Produce Industry Responds to Latest E. Coli Outbreak
U.S. and CANADA - After the Centers for Disease Control and Prevention (CDC) and the U.S. Food and Drug Administration (FDA) announced an outbreak of E. coli “likely linked to romaine lettuce” on Tuesday November 20, the produce industry came out in full force to share their concerns and comments. And whereas the CDC and the FDA have recommended that all romaine be taken out of circulation, many in produce are calling for an investigation that would identify a specific place of origin for the outbreak and free up unaffected product for consumption.
“Our hearts go out to individuals and families impacted by the E. coli outbreak linked to romaine, and our romaine growers and handlers are cooperating fully with federal and state health agencies to identify the source of the contamination,” Western Growers President & CEO Tom Nassif commented in a statement. “In the meantime, it is important to acknowledge that a number of regions in current production were not harvesting or shipping romaine at the onset of the outbreak and, consequently, could not be the source of the specific E. coli strain identified in the illnesses.”
Nassif went on to urge government health agencies to work quickly, narrow the scope of the investigation, and to “remove these regions from the comprehensive advisory as soon as the safety of the public can be ensured.”
The United Fresh Produce Association echoed Nassif’s comments in a statement of its own.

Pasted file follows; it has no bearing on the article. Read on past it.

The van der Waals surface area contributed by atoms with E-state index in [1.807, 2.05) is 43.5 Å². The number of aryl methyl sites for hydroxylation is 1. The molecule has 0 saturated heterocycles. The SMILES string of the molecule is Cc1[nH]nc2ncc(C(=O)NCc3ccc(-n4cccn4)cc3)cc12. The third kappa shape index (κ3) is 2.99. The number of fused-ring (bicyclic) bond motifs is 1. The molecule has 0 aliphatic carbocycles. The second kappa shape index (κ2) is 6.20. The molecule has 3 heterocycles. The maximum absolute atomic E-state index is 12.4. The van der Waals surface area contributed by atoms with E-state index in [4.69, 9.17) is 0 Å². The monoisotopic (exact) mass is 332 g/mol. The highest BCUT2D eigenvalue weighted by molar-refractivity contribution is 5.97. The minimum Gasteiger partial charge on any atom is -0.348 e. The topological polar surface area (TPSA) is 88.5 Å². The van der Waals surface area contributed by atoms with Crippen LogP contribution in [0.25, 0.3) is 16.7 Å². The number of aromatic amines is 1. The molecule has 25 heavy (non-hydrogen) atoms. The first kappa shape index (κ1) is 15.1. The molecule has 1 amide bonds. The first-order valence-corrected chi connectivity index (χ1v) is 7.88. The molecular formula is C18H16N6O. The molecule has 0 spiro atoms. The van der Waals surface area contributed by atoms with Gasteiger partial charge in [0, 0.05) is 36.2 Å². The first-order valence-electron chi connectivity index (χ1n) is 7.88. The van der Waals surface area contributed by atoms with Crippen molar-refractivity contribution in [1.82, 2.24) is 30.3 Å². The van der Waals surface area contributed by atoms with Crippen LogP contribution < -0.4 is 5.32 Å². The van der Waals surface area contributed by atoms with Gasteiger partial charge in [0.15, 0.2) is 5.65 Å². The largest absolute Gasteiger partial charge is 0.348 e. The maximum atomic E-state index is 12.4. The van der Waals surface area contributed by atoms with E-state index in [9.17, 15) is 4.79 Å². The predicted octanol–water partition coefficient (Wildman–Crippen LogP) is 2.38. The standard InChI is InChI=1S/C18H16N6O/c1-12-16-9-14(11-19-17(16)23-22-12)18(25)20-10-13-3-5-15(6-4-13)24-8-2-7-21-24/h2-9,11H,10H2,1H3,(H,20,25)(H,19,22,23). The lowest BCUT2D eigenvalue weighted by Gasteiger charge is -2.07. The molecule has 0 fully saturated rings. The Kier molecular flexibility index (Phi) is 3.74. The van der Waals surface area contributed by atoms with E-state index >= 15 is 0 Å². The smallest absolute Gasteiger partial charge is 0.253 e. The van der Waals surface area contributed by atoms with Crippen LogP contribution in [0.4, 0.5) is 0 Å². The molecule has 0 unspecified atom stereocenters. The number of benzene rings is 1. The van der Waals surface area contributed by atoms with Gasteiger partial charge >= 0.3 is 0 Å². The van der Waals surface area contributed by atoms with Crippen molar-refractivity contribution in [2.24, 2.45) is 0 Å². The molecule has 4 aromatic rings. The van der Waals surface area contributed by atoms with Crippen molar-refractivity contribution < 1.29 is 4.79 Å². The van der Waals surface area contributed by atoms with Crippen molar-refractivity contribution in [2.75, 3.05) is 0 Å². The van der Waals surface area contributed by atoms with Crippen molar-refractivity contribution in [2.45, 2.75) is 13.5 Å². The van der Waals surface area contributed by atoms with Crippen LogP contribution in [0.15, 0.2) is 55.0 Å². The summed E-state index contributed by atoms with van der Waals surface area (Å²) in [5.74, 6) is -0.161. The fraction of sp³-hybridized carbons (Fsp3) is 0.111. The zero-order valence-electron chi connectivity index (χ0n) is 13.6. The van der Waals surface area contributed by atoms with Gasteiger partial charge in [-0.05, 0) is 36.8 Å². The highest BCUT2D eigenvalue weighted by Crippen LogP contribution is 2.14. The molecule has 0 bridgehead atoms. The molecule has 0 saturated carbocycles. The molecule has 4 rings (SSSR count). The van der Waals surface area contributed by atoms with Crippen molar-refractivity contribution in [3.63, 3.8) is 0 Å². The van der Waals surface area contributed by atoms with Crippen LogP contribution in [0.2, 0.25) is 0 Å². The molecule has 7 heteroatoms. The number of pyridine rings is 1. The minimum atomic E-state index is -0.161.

“Despite our urging that industry could clearly identify some sources of romaine coming onto the market as not related to the outbreak, CDC and FDA also are requesting the voluntarily withdrawal of romaine lettuce before it enters commerce,” the statement noted. “The best way to limit the impact of this outbreak is to solve it quickly. We are working aggressively with stakeholders to try to narrow the source of the outbreak so that FDA can withdraw this comprehensive advisory.”
The California Leafy Greens Marketing Agreement’s Marketing Director April Ward also released a statement on the outbreak.
“A group of food safety experts from the produce industry is coming together as quickly as possible to closely examine information that may help pinpoint the specific source of the outbreak utilizing the extensive traceback information maintained by leafy greens producers,” Ward said. “No one wants to get to the bottom of how these outbreaks are occurring faster than the producers of leafy greens. We absolutely must do everything possible to stop recurring outbreaks. We owe this to those whose lives have been tragically impacted by this outbreak and to all our consumers who trust us to grow safe food for their families.”
The Public Health Agency of Canada (PHAC) found similar cases of E. coli in Ontario, Quebec, and New Brunswick, according to a press release, and the Canadian Produce Marketing Association (CPMA) stated it would be working closely with the agency and its U.S. counterparts to update its members as any new developments are known.
The source of the outbreak is still under investigation by the FDA and the CDC. FDA Commissioner Scott Gottlieb, M.D. posted a tweet on Thursday, November 22nd, that stated his agency believes the outbreak is “related to lettuce harvested from California,” but there has been no confirmation of this allegation as of yet.
AndNowUKnow will update you on the latest as more information rolls in.